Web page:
Transit Justice Principles
Abundant transit unlocks freedom of movement. When people can count on the bus or train to get where they need to go, they can easily access jobs, education, medical care, culture, goods and services, and the daily life of their communities. They benefit from greater economic mobility and lower household costs. Transportation systems that maximize people’s access to good transit are necessarily inclusive, without barriers linked to race, income, age, or ability. And because transit is resource-efficient and supports low-emissions neighborhoods, it’s also an indispensable tool to prevent climate change, clean our air, and protect public health.
But good transit is very scarce in the U.S. today. Highway networks in our metro regions were built to facilitate white flight from cities in the mid-20th century, making full inclusion in the economy contingent on personal car ownership — and feeding fossil fuel industry profits in the process. As a result, our transportation systems perpetuate racial and income inequality, limit economic opportunity, hasten catastrophic climate change, and exacerbate chronic disease.
The effects of the COVID-19 pandemic threaten to further weaken transit networks and make the inequities and pollution of a car-centric system even worse. Transit agencies are under fiscal duress that may compel devastating cuts to bus and train service millions of Americans rely on. Riders stand to lose time and financial security while suffering added stress. Only if public officials place transit on strong footing can our transportation systems propel American cities and towns toward a just, sustainable economic recovery. To meet this moment, policy at the federal, state, and local level must be overhauled to deliver better transit.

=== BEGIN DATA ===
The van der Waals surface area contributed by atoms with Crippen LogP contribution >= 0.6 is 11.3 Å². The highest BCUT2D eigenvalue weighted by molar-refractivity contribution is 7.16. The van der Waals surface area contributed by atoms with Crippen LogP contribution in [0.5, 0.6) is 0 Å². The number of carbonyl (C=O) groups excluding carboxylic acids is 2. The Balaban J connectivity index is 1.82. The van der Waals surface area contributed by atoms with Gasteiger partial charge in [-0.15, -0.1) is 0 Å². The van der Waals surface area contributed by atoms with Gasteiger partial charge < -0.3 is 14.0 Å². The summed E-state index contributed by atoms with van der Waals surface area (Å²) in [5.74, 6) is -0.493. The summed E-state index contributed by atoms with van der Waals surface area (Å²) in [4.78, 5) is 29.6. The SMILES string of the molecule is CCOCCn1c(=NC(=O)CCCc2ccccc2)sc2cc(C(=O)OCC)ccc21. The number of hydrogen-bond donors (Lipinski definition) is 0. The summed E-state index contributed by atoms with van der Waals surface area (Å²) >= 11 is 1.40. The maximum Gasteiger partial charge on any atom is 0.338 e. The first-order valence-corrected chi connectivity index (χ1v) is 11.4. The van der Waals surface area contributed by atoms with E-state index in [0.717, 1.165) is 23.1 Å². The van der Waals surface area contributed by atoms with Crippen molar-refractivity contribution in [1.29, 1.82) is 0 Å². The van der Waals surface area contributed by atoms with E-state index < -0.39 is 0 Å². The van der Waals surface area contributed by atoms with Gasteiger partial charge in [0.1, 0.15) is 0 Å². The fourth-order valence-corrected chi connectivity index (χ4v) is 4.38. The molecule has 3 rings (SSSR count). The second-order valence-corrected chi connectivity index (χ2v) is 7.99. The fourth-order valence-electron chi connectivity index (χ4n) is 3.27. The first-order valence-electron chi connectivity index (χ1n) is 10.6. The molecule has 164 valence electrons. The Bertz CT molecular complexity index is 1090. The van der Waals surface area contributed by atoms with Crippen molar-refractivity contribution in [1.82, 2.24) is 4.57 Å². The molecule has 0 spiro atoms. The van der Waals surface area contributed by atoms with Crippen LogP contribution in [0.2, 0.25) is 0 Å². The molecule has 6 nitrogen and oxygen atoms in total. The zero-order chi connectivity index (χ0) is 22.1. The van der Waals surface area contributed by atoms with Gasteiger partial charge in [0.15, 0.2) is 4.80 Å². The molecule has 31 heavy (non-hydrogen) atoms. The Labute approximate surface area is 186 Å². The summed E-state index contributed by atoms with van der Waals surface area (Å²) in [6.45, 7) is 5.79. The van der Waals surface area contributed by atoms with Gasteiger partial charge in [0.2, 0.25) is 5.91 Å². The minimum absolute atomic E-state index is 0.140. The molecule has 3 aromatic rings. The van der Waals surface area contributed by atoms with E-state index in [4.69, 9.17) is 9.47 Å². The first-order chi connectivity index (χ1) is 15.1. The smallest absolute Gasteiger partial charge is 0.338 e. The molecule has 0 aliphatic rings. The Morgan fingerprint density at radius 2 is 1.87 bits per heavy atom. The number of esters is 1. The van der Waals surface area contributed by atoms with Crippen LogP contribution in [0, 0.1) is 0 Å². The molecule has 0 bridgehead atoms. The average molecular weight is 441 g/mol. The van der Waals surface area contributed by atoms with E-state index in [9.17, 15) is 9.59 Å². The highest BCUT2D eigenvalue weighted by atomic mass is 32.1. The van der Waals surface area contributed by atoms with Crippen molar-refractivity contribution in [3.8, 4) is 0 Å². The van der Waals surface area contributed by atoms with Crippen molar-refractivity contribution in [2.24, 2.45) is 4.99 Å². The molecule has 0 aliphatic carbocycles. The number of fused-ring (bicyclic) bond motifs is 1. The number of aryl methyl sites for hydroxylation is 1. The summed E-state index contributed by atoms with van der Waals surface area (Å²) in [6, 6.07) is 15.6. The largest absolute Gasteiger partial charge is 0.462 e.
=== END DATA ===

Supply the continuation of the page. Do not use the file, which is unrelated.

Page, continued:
AMERICANS NEED TRANSIT THAT IS…
Equitable. America’s car-based transportation system erects barriers to mobility that reinforce long term social inequities. Transit investment must remove these barriers and prioritize the needs of Black and brown people, people with low incomes, and people with disabilities.
Sustainable. To avert severe climate change, models consistently show that some car trips must shift to transit. Transit investment must expand access to good bus and train service so transit ridership increases as a share of total travel.
Economically productive. Better transit expands worker access to jobs, employer access to the workforce, customer access to businesses, and business access to a customer base. Transit investment must make service more abundant, frequent, fast, and reliable to increase economic opportunity and productivity. Investing in better transit should also generate more good-paying jobs operating, maintaining, and supplying transit systems.
Safe and accessible. Many factors in addition to scarce service limit access to transit, including dangerous streets, discriminatory policing, and the lack of elevators at stations. Transit investment should eliminate the full range of limitations and achieve broad-based safety and universal access.
Affordable. Access to transit should never be contingent on one’s ability to pay. Transit investment should establish programs that provide fare relief for everyone who needs it.